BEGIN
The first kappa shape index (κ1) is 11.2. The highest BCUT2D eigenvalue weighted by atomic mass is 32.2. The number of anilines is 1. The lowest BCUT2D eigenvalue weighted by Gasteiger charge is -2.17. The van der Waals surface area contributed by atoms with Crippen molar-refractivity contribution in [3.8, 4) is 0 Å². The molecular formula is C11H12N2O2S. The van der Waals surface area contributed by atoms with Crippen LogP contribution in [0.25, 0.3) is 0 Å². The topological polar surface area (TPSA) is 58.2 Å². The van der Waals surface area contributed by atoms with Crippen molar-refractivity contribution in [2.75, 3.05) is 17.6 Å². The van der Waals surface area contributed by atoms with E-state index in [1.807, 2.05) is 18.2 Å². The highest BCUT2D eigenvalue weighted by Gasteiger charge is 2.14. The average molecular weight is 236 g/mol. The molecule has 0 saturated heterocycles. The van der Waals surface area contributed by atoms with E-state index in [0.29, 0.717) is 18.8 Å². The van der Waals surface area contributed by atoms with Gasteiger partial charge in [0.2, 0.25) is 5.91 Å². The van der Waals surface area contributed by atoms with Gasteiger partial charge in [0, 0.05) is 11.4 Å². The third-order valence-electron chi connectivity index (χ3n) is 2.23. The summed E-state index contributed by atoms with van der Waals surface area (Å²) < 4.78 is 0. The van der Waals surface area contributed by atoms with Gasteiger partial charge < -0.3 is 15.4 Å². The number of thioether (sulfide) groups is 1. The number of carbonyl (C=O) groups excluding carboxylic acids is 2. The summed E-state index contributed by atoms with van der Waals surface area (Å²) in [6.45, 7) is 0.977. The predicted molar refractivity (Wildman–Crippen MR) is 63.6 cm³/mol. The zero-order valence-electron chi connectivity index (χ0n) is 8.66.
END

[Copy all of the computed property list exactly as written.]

The first kappa shape index (κ1) is 11.2. The highest BCUT2D eigenvalue weighted by atomic mass is 32.2. The number of anilines is 1. The lowest BCUT2D eigenvalue weighted by Gasteiger charge is -2.17. The van der Waals surface area contributed by atoms with Crippen molar-refractivity contribution in [3.8, 4) is 0 Å². The molecular formula is C11H12N2O2S. The van der Waals surface area contributed by atoms with Crippen LogP contribution in [0.25, 0.3) is 0 Å². The topological polar surface area (TPSA) is 58.2 Å². The van der Waals surface area contributed by atoms with Crippen molar-refractivity contribution in [2.75, 3.05) is 17.6 Å². The van der Waals surface area contributed by atoms with E-state index in [1.807, 2.05) is 18.2 Å². The highest BCUT2D eigenvalue weighted by Gasteiger charge is 2.14. The average molecular weight is 236 g/mol. The molecule has 0 saturated heterocycles. The van der Waals surface area contributed by atoms with E-state index in [0.29, 0.717) is 18.8 Å². The van der Waals surface area contributed by atoms with Gasteiger partial charge in [0.2, 0.25) is 5.91 Å². The van der Waals surface area contributed by atoms with Gasteiger partial charge in [0, 0.05) is 11.4 Å². The third-order valence-electron chi connectivity index (χ3n) is 2.23. The summed E-state index contributed by atoms with van der Waals surface area (Å²) < 4.78 is 0. The van der Waals surface area contributed by atoms with Gasteiger partial charge < -0.3 is 15.4 Å². The number of thioether (sulfide) groups is 1. The number of carbonyl (C=O) groups excluding carboxylic acids is 2. The summed E-state index contributed by atoms with van der Waals surface area (Å²) in [6.45, 7) is 0.977. The predicted molar refractivity (Wildman–Crippen MR) is 63.6 cm³/mol. The zero-order valence-electron chi connectivity index (χ0n) is 8.66.